Centers for Independent Living in the Changing Institutional Transition and Diversion Marketplace: Key Findings Report

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On November 28, 2016, regulations went into effect implementing new core services in Centers for Independent Living (CILs) that 1) facilitate the transition of individuals with significant disabilities from nursing homes and other institutions to home and community-based residences, with requisite supports and services; 2) provide assistance to individuals who are at risk of entering institutions so that the individuals remain in the community; and 3) facilitate the transition of youth who are individuals with significant disabilities, who were eligible for individualized education programs (IEPs) under Section 614(d) of the Individuals with Disabilities Education Act, and who have completed their secondary education or otherwise left school to post-secondary life.

The shift in funding landscape for institutional transition and diversion services occurred quickly, particularly the growth of Medicaid managed long-term services and supports (MTLSS) and the number of MCOs contracting with states. There are more than 380 CILs across the nation that receive federal funding. It is unclear how CILs have adapted to these funding changes including how they see themselves in this new marketplace, what challenges they face in doing transition and diversion work, how they are funding this work, and what type of training and technical assistance needs are required to help them succeed in a more business-oriented model of service provision.

To answer these questions, informational interviews were conducted with a subset of CILs identified as having a net operating budget above one million dollars in 2014. The ILRU survey team believed CILs above this threshold are likely generating income through sources other than grant funding – and therefore the most likely to contract with states’ Medicaid programs or with MCOs in their states. The aim of the survey was for the identified CILs to better explain how Centers in general are negotiating institutional transition and diversion work in the changing marketplace.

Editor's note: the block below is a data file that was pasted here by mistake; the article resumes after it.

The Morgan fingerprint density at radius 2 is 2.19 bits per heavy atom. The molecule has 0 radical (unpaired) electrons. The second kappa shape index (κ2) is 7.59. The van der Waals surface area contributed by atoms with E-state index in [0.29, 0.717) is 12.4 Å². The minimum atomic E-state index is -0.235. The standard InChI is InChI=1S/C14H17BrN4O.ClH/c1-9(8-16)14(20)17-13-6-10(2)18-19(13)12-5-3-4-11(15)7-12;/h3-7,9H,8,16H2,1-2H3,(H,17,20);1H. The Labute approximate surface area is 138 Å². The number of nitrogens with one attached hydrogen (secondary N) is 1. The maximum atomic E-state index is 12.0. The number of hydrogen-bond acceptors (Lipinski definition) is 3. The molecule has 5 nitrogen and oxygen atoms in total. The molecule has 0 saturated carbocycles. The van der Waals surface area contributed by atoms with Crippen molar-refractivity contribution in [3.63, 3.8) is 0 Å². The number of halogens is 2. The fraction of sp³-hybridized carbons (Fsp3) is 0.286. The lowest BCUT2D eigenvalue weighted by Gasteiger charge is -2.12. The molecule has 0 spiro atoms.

All of the interviews were recorded, transcribed, and coded with a content analysis approach aimed at identifying similar experiences and practices as well as those that differed. The information was categorized and compiled to report key findings. From the key findings, promising practices and areas for technical assistance were extracted. In the appendices, selected stories of successful institutional transitions and diversions, in addition to unsuccessful institutional transitions are provided as context to these key findings.

This project compiles information on institutional transition and diversion practices targeted towards adults from conversations with CILs. The project is not a research study to investigate and analyze these practices scientifically. Although the survey team stands behind the approach to information gathering and synthesis, it cannot be determined that findings reflect the entire range of experiences and knowledge of either the invited CILs or all CILs nationally. The discussions with CILs were candid. As such, the report contains aggregated information and does not quote or identify individual CIL responses or practices.

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